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Speakers, investors and scholars came together to talk about Bitcoin's rapid growth

The conference took place in town's Wynwood neighborhood -- a cultural mecca north west of downtown, where the stucco, brick and concrete walls are painted with vibrant graffiti art.

Seminar organizers estimated 50,000 attendees would come and go for the two-day convention (or three-day convention, for those who had an all-access"Whale pass" and started things off on Thursday), where speakers, investors and scholars came together to talk about Bitcoin's rapid expansion and potentially promising potential.

"Sorry, not so sorry, Los Angeles," Suarez said during his 9 a.m. speech. Suarez has dubbed Miami the crypto funding of the U.S., as well as"the capital of funding."

Abolish the Federal Reserve?
Despite long food lines -- along with a very long bathroom line, for men in particular -- most attendees appeared to be having fun speaking and networking with like-minded folks around everything from crypto to politics.

"Liberty" and"liberty" were just two other oft-repeated points of conversation in the summit.

"If you are a friend of mine, you're a friend of freedom," former Texas Republican Rep. Ron Paul said in his Friday speech, including that the U.S. currently has"a lack of independence," but the folks in the summit were"very much in tune about the essentials of liberty"

That's because Bitcoin, like other cryptocurrencies, is decentralized, meaning investors deal directly with each other rather than through a central bank.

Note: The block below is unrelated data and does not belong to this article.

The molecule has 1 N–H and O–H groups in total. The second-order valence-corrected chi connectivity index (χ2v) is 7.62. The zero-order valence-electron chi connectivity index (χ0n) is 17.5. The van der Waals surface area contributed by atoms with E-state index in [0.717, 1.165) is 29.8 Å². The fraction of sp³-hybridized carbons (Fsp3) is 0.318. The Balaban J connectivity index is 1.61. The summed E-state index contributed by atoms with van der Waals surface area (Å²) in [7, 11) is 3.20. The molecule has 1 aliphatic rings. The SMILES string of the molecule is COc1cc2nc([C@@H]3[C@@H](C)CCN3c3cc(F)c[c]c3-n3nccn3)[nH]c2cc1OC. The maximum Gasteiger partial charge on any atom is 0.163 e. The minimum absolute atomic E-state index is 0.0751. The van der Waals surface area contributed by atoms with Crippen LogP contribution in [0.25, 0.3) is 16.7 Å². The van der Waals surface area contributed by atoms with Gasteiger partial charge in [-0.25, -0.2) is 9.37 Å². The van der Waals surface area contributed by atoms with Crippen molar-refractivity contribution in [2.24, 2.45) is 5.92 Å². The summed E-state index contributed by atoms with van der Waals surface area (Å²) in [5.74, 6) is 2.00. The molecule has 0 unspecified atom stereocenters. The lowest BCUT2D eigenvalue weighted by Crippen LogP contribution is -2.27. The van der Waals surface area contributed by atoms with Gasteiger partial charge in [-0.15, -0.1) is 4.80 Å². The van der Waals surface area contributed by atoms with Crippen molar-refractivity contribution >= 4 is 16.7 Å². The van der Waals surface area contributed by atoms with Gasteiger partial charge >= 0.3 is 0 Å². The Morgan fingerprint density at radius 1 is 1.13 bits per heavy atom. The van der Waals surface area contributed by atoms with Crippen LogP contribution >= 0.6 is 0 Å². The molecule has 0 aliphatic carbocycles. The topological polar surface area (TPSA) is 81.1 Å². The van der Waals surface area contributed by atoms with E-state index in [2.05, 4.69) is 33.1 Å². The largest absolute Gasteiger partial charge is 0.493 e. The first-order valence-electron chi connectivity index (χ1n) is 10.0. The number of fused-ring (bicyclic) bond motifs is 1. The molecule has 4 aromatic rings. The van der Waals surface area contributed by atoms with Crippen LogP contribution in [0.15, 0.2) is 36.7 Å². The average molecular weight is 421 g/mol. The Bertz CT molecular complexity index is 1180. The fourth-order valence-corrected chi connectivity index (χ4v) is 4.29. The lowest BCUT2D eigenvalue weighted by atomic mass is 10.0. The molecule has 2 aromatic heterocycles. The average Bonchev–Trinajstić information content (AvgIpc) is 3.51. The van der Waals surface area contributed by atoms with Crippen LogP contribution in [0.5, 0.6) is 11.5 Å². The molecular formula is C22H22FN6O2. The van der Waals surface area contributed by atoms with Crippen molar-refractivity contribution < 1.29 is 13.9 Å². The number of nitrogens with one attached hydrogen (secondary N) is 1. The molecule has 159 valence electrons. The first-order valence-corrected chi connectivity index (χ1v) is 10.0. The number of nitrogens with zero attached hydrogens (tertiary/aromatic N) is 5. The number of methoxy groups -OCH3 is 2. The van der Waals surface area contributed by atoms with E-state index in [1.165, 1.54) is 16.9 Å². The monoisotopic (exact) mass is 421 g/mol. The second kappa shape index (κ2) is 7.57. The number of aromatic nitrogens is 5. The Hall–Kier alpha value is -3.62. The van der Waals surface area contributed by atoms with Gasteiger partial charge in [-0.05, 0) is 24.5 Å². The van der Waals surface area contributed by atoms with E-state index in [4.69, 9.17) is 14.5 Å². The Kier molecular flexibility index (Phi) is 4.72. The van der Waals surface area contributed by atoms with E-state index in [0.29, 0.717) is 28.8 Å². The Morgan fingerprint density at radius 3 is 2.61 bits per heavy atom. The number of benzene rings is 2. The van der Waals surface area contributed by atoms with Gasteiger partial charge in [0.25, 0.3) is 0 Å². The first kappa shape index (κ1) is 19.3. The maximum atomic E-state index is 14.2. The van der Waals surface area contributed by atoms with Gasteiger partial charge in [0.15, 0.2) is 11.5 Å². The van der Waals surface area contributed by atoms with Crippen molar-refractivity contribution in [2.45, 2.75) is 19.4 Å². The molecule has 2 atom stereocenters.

"Everybody wants financial liberty, I would hope," Paul explained. "But...I wish to clarify that name because some people today want free cash, and that's different. And there is a great deal of spare money circulating on the market these days, and it's totally fake, and it is all political corruption that goes in. ... It gets the country poorer no matter how many men and women get wealthier in the meantime."

"If you know anything about me personally -- and I've been in politics for a couple of years -- I've a remedy," Paul continued." ...We don't need the Federal Reserve. It is constructed with corruption. So what we need to do is get rid of the Federal Reserve."

Different speakers during the weekend agreed with or contested Paul's comments, which were met with big applause, but it turned out to be a popular one yet. Fellow Republican politicians such as Wyoming Sen. Cynthia Lummis and Ohio Rep. Warren Davidson also discussed the significance of Bitcoin with regard to American liberty and free markets.

Lummis, who served as Wyoming state treasurer for eight decades, expressed concerns with China's plans to make a digital Yuan by the 2022 Winter Olympics and advocated U.S. politicians to"grab "

"We must teach our colleagues about digital currency -- exactly what its advantages are, why it will definitely keep the U.S. dollar the world reserve currency -- and why it's important that people have Bitcoin underpinning the U.S. dollar as a store of value, just like gold used to be," she explained." ...I'm hopeful that Congress will react in a manner that keeps us competitive around the globe and keep us the currency which you need to maintain if you are in Venezuela...or China."

Lummis added that the beauty of Bitcoin is that anyone with a"phone" could function as"own banker"

"That is one of those fantastic egalitarian things about Bitcoin that I'm so enthusiastic about," she said.

The senator also said she is attempting to make a financial innovation caucus to attract focus on the topic of cryptocurrency on Capitol Hill.

Earlier on Friday, Tyler and Cameron Winklevoss -- twin billionaire Bitcoin investors known for their dispute with Mark Zuckerberg over the production of Facebook -- made the promise that the Fed's bad reputation actually helps improve Bitcoin's popularity. Tyler referred to the U.S. dollar as the"ultimate sh-tcoin" while Tyler sported a t-shirt which read,"Rage against the system "